Long Island Company's DNA System To Help Police ID London Burglars
STONYBROOK, N.Y., Oct. 7, 2013 /PRNewswire/ -- London's police plan is to slash crime in some of the most hardscrabble neighborhoods in the city while cutting costs and while redeploying anti-crime resources. That's a nice trick, say observers who are watching how law enforcement will react as the capital's law enforcement budget has been trimmed even while the pressure to keep London safe is as high as ever.
Fortunately, there's an app for that.
Recently, London's Metropolitan Police Services (MPS) have turned to a Long Island company for a novel approach: an anti-theft technology based on plant DNA. In a trial of the product, provided by Stony Brook-based Applied DNA Sciences, the police have used a marker called DNANet to identify items that thieves love to get their hands on: smartphones, jewelry, the easy-to-swipe consumables that we have lying about the house. Those codes are unbreakable, because, remarkably, they are engineered from botanical DNA.
The DNANet system works like this: if a burglar steals the marked item and is apprehended, the covert DNA-based code will link him to the crime scene, leaving little room for an alibi. The MPS, working with Applied DNA Sciences (and other companies using their own products) have made sure the criminal population is well aware of the gambit by plastering high-crime London districts with posters advertising the DNA anti-theft technology.
In the eight months since the trial began, burglaries have overall plummeted. Crime has also dropped in neighborhoods bordering the trial area, running counter to the phenomenon police call "displacement."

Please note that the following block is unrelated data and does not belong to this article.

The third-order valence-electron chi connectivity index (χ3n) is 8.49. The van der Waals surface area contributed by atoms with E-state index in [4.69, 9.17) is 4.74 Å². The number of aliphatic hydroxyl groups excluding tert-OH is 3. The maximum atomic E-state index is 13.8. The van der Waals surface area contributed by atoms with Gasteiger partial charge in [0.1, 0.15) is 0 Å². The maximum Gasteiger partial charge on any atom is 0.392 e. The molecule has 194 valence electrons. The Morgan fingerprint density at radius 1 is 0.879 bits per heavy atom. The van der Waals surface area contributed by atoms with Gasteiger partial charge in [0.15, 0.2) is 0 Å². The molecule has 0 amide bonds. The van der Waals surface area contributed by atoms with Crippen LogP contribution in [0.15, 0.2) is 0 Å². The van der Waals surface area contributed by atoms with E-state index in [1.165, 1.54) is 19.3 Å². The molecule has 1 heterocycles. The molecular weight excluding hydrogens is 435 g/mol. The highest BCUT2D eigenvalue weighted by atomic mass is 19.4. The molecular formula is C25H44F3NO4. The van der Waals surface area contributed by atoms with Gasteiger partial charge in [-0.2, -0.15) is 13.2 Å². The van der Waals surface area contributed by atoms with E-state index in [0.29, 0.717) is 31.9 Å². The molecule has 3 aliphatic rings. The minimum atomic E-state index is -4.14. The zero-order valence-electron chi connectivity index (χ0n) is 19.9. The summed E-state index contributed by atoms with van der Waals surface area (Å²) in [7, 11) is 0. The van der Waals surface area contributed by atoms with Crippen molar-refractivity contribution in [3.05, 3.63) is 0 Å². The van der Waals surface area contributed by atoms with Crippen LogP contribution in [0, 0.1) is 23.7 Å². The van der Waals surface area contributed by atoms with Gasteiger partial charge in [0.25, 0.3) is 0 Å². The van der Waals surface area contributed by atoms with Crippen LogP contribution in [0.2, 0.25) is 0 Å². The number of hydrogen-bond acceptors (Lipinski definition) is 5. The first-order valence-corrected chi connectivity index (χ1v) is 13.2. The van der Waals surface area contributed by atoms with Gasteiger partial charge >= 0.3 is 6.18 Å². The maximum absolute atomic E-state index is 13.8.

On a sunny day in Southwark, one borough seeded by the MPS with DNANet, children play beneath a utility pole bearing a sign proclaiming: "DNA-Protected Community." Bob Cummings, a former leader of London's elite anti-crime Flying Squad, and now affiliated with Applied DNA Sciences, points at a nearby car. "It's marked with DNANet," says Cummings. "We hope they are stupid enough to try and pinch it."
People crowd Southwark's high street, some stopping to read the "DNA Protected" warning sign. One man scans its QR code with a smartphone—the code leads to a website about the program.
Applied DNA Sciences is naturally delighted. Known in the UK thus far for its DNA-based protection of cash in transit, and in the U.S. for its anti-counterfeiting protection of electronics provided to the U.S. military, the company is looking to expand.
"Our technology is keeping the criminals off balance," says Cummings. "They have no idea what to expect...although the 64 convictions we have in cash transport crimes should worry them a little."
Detective Chief Inspector Iain Raphael, the senior MPS officer leading the trial, said, "The results of the trial at this advanced stage are excellent and provide a strong indicator that the use of the latest technology can assist police in reducing burglaries in a cost-effective manner. In the coming months, we will be completing a detailed analysis of the trial results and take a decision on the future application of such technologies."
Contact: Enrique Briz, Dian Griesel Int'l. 212.825.3210
SOURCE Applied DNA Sciences